Recently, I read an opinion piece in the New York Times by Mark Edmundson touting “The Trouble with Online Education.” It just so happens that after nearly three decades of face-to-face classroom teaching (including at the college level) and a handful of years experimenting with “blended” courses to varying degrees, I have begun teaching a fully online course for the first time this Summer. So, naturally, the title of Professor Edmundson’s piece piqued my interest.
Despite his self-proclaimed limited experience with online teaching and learning (he mentions taking only one online course from Yale), Edmundson makes a number of valid points. First, he says we need to pay attention to and learn from our students. Amen to that. Next, he states, “Every memorable class is a bit like a jazz composition.” In other words, the give and take of improvisation on a theme provides an apt metaphor for the way a class can unfold in astounding and enlightening ways. Absolutely, I agree. The best classes create “genuine intellectual community,” Edmundson writes. Yes, yes, yes, I’m with you. Finally, Edmundson states in a lovely turn of phrase, “a real course creates intellectual joy.” Sure wish I had thought of that one.
In the end, I found myself thinking, “You know, we agree more than one might expect. These things should be true of ALL learning environments.”
But Edmundson and I diverge when he states, “Online education is a one-size-fits-all endeavor. It tends to be a monologue and not a real dialogue.” Really? This is the conclusion we should all draw from taking one online course in which “there was nothing you could get…that you couldn’t get from a good book on the subject?”
So, I’ve been mulling these points over for a few days, thinking about how best to respond. I could tell stories about lousy college classes that did none of the things Edmundson claims make higher education so unique in its ability to inspire learning. But we all have those stories, don’t we? I could describe the ways my online course provides the kind of learning space that nurtures all of the things that Edmundson claims it can’t do. But I’d rather not assume the position of the offended educator who shouts that she is the exception to the rule. I could acknowledge the wide range of effectiveness of online teaching, which does indeed include some courses like the one Edmundson describes, those that merely videotape a live classroom of a brilliant professor and post it online to share with the world. I actually agree that this is not the kind of course I would recommend to my low-income students who could benefit most from open access to the best educational institutions in the country. (On the other hand, I thought, it might be fun to “audit” such a course when I’m doing the dishes or walking the dog.)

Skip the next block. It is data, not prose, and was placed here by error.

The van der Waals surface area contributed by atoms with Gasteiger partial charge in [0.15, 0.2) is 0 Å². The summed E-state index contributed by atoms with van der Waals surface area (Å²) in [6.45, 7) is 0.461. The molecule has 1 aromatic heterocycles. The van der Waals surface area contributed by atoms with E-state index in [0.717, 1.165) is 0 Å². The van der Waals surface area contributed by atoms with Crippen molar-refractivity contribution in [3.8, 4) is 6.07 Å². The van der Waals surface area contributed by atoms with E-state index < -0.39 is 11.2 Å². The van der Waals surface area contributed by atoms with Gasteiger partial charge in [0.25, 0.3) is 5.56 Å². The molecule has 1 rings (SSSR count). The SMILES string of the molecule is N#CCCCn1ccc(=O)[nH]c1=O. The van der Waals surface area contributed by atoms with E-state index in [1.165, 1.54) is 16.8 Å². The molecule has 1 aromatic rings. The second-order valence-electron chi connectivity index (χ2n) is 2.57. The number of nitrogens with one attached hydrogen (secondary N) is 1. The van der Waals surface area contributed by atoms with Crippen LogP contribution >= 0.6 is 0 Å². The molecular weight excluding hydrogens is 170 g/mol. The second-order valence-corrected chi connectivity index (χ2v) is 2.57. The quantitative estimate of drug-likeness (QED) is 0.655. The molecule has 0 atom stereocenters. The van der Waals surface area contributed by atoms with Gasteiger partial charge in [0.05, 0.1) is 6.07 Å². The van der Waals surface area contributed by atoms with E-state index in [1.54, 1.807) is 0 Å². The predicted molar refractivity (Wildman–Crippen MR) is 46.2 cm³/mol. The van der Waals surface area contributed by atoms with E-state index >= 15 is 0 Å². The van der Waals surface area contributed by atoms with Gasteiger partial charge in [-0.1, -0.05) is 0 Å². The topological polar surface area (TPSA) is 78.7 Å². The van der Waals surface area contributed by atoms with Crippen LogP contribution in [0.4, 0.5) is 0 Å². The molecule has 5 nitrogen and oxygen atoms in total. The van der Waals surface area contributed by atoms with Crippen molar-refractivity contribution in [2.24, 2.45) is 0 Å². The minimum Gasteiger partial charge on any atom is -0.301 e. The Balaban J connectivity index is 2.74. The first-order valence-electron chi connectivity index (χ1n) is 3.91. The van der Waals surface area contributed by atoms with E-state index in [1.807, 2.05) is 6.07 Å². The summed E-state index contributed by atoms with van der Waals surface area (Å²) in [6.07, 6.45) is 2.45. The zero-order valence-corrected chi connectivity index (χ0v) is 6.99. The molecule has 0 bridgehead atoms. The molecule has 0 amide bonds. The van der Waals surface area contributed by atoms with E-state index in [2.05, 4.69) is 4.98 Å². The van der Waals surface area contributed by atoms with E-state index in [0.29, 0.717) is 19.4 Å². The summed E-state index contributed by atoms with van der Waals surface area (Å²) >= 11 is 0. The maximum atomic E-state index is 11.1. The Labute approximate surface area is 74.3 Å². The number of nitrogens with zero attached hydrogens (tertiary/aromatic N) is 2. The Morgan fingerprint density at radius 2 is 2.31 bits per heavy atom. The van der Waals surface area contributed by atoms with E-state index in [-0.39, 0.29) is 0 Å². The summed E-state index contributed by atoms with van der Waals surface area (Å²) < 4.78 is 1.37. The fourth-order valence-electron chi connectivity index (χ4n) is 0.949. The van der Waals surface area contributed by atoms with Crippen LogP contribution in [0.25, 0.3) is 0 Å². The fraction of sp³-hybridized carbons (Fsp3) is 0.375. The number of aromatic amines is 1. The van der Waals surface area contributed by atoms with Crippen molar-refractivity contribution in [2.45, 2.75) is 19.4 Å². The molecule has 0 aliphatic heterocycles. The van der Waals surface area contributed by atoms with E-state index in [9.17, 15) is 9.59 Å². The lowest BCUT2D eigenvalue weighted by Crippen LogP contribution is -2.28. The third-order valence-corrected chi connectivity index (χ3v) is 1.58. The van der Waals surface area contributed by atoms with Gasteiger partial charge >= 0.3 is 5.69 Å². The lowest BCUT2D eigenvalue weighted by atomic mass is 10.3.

Serendipitously, it wasn’t until I was waiting to pick up a carry-out dinner and listening to NYU media professor Clay Shirky on the TED Radio Hour’s episode, “The Power of Crowds” (I know, radio is so old-school…), that I figured out what I wanted to say. After a clip from Shirky’s 2009 TED Talk in which he listed the four hugely transformative innovations that have changed “the media landscape” (you know, the printing press, the telegraph and telephone, the ability to print sound and images, radio waves), host Alison Stewart asked Shirky why the telephone chat room (or conference call, I presume) hadn’t significantly altered media – and thus the way we communicate –in the way the Internet has transformed how we congregate and share ideas. Patience, please, I’ll make the connection to online education in a bit.
Shirky responded, first, “Real time doesn’t scale.” Thus, the number of people who can benefit from a live, synchronous conversation via phone is limited. Next, he explained how “phone conversations can’t be stored, searched, or forwarded.” Hence, Internet conversations have the potential for extending conversations across time and space in a seemingly infinite way. “Distance doesn’t cost money on the Internet” was Shirky’s next point. The Internet, as opposed to telephone conversations that congregate a fixed number of people in a brief span of time, can connect participants globally at very little cost.